Source: Brandon Mitchener, The Wall Street Journal, June 5, 2002
BRUSSELS — In a vote reflecting deep divisions over biotechnology, the Environment Committee of the European Parliament voted narrowly in favor of more extensive labeling of foods and animal feeds containing genetically modified organisms.
The committee voted to require the European Union to require mandatory labeling for meat, dairy products and highly refined goods such as sugar and soybean oil produced from biotech ingredients — even if no remnants of genetic modification are detectable.
It also voted to lower the threshold at which mandatory labeling would kick in, setting it at 0.5% per ingredient instead of 1% per ingredient, and to forbid the sale of any products containing traces of biotech ingredients not authorized in the 15-nation EU, even if they are widely authorized and grown outside the EU.
The U.S., along with many food producers in both Europe and the U.S., has warned that such stricter labeling requirements would result in a de facto ban on all products with a biotech label. In fact, even in advance of the new rules, many supermarkets are declaring their shelves biotech-free zones. “This would cause huge problems,” said one U.S. government official who spoke on condition of anonymity. Biotech products are subject to no special labeling at all in the U.S.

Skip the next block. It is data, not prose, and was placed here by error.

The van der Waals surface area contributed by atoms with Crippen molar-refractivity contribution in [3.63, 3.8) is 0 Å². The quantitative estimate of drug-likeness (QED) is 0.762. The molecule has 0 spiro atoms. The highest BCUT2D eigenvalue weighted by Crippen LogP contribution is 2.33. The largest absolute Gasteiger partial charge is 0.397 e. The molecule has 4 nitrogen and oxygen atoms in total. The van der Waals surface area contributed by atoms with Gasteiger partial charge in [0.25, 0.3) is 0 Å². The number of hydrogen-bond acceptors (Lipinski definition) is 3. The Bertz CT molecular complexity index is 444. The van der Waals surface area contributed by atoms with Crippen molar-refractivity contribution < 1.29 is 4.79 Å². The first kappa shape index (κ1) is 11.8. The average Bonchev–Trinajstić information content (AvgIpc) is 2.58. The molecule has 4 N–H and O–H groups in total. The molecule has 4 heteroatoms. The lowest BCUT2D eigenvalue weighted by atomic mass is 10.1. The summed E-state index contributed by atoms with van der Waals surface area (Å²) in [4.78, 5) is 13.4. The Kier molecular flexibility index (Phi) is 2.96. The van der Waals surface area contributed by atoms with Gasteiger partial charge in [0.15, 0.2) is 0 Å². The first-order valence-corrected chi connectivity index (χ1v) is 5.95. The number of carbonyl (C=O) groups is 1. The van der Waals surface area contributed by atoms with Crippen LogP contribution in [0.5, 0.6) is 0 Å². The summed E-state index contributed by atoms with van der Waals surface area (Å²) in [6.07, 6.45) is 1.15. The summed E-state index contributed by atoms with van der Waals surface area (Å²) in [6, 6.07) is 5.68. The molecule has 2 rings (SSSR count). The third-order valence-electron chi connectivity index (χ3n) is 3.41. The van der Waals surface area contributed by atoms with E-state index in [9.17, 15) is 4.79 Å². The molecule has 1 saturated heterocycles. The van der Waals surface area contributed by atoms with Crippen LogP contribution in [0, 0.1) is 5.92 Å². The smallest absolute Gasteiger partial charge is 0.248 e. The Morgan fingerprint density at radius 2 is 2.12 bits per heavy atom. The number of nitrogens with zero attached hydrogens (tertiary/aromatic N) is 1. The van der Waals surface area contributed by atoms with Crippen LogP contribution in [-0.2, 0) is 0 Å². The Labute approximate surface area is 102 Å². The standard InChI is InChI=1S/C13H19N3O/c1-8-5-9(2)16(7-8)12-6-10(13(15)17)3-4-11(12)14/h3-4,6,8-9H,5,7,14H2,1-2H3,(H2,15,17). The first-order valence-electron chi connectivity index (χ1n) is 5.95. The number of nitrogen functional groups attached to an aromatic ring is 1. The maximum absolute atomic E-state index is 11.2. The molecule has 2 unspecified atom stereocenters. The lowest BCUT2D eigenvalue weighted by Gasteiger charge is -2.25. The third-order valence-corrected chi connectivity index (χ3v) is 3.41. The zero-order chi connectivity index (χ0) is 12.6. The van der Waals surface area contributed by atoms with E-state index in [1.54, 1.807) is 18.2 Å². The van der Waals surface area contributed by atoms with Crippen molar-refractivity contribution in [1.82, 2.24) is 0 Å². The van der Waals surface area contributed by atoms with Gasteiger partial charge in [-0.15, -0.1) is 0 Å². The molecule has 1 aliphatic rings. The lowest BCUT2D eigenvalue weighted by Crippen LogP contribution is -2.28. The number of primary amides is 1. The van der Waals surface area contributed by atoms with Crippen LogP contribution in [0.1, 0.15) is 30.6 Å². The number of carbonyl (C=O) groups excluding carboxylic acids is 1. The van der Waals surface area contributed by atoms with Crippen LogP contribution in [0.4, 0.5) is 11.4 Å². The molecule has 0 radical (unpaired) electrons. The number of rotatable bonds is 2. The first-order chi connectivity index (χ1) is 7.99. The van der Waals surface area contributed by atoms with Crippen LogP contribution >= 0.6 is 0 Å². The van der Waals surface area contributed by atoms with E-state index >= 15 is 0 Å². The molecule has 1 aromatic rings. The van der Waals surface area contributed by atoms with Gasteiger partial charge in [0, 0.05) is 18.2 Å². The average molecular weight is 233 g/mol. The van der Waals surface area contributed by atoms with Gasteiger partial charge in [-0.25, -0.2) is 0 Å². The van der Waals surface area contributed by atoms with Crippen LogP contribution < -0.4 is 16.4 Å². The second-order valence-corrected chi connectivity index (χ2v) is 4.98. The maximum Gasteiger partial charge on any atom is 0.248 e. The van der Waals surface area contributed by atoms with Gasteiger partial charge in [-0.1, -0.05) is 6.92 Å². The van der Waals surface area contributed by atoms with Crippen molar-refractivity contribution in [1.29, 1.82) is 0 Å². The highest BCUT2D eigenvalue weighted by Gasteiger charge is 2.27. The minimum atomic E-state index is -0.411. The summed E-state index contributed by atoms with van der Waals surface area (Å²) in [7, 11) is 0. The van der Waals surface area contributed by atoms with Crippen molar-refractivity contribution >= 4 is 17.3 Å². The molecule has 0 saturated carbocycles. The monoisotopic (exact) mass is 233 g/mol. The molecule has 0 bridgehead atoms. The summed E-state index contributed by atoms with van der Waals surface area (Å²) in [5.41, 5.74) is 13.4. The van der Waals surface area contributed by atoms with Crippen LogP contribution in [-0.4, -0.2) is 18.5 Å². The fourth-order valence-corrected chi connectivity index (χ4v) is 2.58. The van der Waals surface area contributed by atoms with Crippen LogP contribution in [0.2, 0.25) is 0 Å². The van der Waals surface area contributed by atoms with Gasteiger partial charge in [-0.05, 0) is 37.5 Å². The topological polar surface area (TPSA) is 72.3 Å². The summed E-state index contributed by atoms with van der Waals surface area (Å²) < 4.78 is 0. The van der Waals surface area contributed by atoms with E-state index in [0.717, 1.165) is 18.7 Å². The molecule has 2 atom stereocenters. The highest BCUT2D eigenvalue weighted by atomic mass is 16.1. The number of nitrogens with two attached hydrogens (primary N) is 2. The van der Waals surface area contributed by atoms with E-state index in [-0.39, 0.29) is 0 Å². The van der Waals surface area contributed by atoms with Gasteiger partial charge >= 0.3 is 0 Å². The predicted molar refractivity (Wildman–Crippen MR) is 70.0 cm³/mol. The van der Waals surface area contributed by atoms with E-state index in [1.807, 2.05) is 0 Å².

The committee vote is only preliminary. The European Parliament as a whole is scheduled to consider the committee’s recommendations later this summer, and the draft law also faces review by European capitals, the European Commission, which has objected to many of the amendments, and then a second reading in the parliament.
Center-right politicians, who hold the majority in the parliament as a whole, in the committee voted overwhelmingly for less onerous rules, arguing that the amendments ultimately voted through by the committee would cause trade friction, confuse consumers and invite fraudulent and deceptive labeling. But a coalition of Socialist and Green members supported stricter rules, which they argued are needed to help rebuild confidence of European consumers grown skittish in the wake of a series of food scares.
Geert Ritsema, a lobbyist for the environmentalist pressure group Friends of the Earth, which had campaigned for stricter rules, called the outcome “quite positive” from an environmentalist point of view. “All foods derived from genetically modified organisms have to be labeled,” he said.
If the amendments stick, that means labels will be required for highly refined soybean oils and sugars, along with meat and dairy products from animals fed on biotech corn and soybeans, although they contain no traces of genetically modified. The committee voted to require labeling on the basis of a complicated traceability scheme — essentially requiring a food ingredient to be labeled as biotech or non-biotech at each step of the food production process.